We create large numbers of scientists every year, but we have limited their ability to do science. The range of studies is limited largely to what will be funded, and the funding is limited largely to governmental organizations. Government can impose its will onto virtually any group or organization, so if government favors the tale of global warming it can get publishers to agree to limit dissent.

    In half a century, we have only really invented additive manufacturing (commonly called 3-D printing).

    This isn’t really correct. The medical healthcare industry, one of the few industries that remained independent of government, has made many dramatic improvements, some of them disruptive, such as heart transplants. In fact, the benefits have been very good, continually increasing our expected lifespans. Up until the government took over healthcare almost a decade ago. Now that government is heavily involved, life expectancy has begun to decrease, and we are no longer able to handle a simple virus outbreak. The first SARS outbreak, just a couple of decades ago, was handled relatively easily, without turning upside down the nation, lives and livelihoods, the economy, our culture, or our healthcare. All this happened with SARS-CoV-2, under government jurisdiction.

    Government involvement not only hampers us, it is detrimental. It does the opposite of the Preamble of the Constitution, and therefore the opposite of the intention of the Constitution, right down to “secure the Blessings of Liberty to ourselves and our Posterity.” Where is the blessing of liberty when the government directs us to destroy our liberty to fight a minor disease? Where is the beneficial disruptive science when it is replaced by mandates for lockdowns and shutdowns, dress codes, and deadly faux vaccines? This is the opposite of what centuries of science has taught us about medical therapy.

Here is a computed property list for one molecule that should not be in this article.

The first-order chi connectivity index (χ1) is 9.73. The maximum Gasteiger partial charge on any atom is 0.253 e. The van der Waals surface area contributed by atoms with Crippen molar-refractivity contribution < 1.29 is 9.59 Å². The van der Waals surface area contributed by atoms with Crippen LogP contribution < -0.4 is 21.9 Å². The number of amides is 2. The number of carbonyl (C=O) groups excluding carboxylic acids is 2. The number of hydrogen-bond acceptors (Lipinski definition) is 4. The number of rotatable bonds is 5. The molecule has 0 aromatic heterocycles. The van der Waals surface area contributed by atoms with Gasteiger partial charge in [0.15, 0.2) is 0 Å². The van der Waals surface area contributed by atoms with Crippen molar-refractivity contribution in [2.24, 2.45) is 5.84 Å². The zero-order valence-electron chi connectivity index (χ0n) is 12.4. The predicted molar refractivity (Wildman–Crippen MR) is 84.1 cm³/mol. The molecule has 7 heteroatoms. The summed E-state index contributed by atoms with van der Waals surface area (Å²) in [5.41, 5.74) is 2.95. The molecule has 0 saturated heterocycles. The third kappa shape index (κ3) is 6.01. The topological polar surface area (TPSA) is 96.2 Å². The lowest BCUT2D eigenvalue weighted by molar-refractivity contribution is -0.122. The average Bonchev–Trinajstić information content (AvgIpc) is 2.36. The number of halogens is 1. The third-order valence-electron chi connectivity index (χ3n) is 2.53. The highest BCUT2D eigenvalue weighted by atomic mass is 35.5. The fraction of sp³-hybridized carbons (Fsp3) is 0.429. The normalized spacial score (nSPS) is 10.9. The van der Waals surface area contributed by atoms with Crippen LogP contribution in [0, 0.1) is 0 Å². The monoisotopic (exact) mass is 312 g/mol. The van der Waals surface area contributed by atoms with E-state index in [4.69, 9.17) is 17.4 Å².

• Edward

    Maybe I should have mentioned the modern emphasis on “misinformation.” We cannot have anyone publish anything that might misinform the public or other scientists.

    Of course, in order to have misinformation, it is absolutely necessary to have some sort of truth that is officially recognized as being the truth. Who chooses this truth? Well, the U.S. government was eager to create some form of ministry that would determine what was misinformation, so that group would undoubtedly be the ones who determined what was not misinformation, also known as truth. Where would we be today if we had had a ministry of truth in ancient times and someone tried to propose that the world is round, not flat, or that survival of the fittest led to evolution, or that there were other ways to look at the universe other than classical (Newtonian) physics? Everyone knew, back then, that man could not fly or go into the heavens, such as the Moon. Everything revolved around the Earth and heavier objects fell faster than lighter objects.

    These dark ages are likely to come back to limit our ability to improve our lives and livelihoods.

  • Jeff Wright

    Wit A.I. alone everything is disruptive. The thumb is on the scales of this study. And the scales are on their eyes.